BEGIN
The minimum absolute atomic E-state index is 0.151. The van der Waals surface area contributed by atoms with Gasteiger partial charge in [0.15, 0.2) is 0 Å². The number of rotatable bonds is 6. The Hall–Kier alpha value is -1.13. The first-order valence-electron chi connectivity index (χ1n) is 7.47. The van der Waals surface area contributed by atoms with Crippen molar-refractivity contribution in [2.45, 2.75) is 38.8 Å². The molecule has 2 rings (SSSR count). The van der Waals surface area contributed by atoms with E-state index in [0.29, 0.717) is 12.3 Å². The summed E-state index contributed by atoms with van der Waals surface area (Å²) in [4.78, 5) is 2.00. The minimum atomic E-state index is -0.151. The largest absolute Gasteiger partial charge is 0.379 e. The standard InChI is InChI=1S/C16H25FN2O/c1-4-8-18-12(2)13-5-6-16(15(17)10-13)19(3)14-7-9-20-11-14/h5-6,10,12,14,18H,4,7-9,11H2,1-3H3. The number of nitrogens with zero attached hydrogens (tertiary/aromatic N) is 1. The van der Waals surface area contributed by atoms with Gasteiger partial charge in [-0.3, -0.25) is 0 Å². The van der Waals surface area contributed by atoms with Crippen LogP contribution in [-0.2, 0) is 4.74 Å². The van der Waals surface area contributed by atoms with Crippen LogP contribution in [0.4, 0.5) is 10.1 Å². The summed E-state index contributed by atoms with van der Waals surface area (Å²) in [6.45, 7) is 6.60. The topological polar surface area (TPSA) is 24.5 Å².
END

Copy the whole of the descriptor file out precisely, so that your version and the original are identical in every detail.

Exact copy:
The minimum absolute atomic E-state index is 0.151. The van der Waals surface area contributed by atoms with Gasteiger partial charge in [0.15, 0.2) is 0 Å². The number of rotatable bonds is 6. The Hall–Kier alpha value is -1.13. The first-order valence-electron chi connectivity index (χ1n) is 7.47. The van der Waals surface area contributed by atoms with Crippen molar-refractivity contribution in [2.45, 2.75) is 38.8 Å². The molecule has 2 rings (SSSR count). The van der Waals surface area contributed by atoms with E-state index in [0.29, 0.717) is 12.3 Å². The summed E-state index contributed by atoms with van der Waals surface area (Å²) in [4.78, 5) is 2.00. The minimum atomic E-state index is -0.151. The largest absolute Gasteiger partial charge is 0.379 e. The standard InChI is InChI=1S/C16H25FN2O/c1-4-8-18-12(2)13-5-6-16(15(17)10-13)19(3)14-7-9-20-11-14/h5-6,10,12,14,18H,4,7-9,11H2,1-3H3. The number of nitrogens with zero attached hydrogens (tertiary/aromatic N) is 1. The van der Waals surface area contributed by atoms with Gasteiger partial charge in [-0.3, -0.25) is 0 Å². The van der Waals surface area contributed by atoms with Crippen LogP contribution in [-0.2, 0) is 4.74 Å². The van der Waals surface area contributed by atoms with Crippen LogP contribution in [0.4, 0.5) is 10.1 Å². The summed E-state index contributed by atoms with van der Waals surface area (Å²) in [6.45, 7) is 6.60. The topological polar surface area (TPSA) is 24.5 Å².